(Mavis McDonald) No, I think there is a balance there. In particular, we have a formal responsibility as policy is developed to ensure that it is not blatantly mad, if I can put it like that, and it is not going to waste public money. There is a role and always has been for the Civil Service to make that assessment. If I can ask Ron Amann to join me in answering your question because quite a lot of the work they have done with Ministers has been about how they develop awareness with those kinds of interactions.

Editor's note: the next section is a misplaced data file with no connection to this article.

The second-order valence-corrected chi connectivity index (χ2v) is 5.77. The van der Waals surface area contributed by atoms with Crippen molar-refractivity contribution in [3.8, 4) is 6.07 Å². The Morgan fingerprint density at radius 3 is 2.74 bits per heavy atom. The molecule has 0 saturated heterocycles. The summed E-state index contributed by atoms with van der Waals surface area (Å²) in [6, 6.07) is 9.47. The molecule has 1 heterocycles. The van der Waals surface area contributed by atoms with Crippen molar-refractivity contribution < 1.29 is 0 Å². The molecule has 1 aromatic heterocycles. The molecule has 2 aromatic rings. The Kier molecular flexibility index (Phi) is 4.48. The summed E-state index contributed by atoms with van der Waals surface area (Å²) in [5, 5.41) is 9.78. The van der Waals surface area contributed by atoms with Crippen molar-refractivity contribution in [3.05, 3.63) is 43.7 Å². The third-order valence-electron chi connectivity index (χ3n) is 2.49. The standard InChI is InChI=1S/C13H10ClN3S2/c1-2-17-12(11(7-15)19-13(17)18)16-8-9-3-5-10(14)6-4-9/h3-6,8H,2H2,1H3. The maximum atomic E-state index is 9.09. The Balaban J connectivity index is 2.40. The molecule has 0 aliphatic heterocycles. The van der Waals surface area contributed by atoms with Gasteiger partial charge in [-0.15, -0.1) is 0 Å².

(Professor Amann) I would like to pull this together and come back to the very, very interesting question you raised, that all this seems so very complicated and difficult that one does not know how to tackle it. It is difficult and what is required is a culture change. I think just trying to sum up the strategy of something like this, we now have a very large pool of best practice. The NAO Report details some of that, the CMPS Report adds to it. There have been many studies over the last two and a half years which we can look at. We know basically what is wrong with the system. We are generating good practice from departments through surveys. The question is what do we do with this knowledge now that we have got it? I think we basically want to do three things with it. We want to use it to shape leading edge training so that the circles of civil servants in the future are transformed, we want to use it to design departmental improvement programmes of the kind that the Office of Public Services Reform and the Prime Minister's Delivery Units are developing, and we want it to build a network of policy-makers themselves, because it is their interchange and the vivid experience that they can communicate that is really important for bringing in culture change.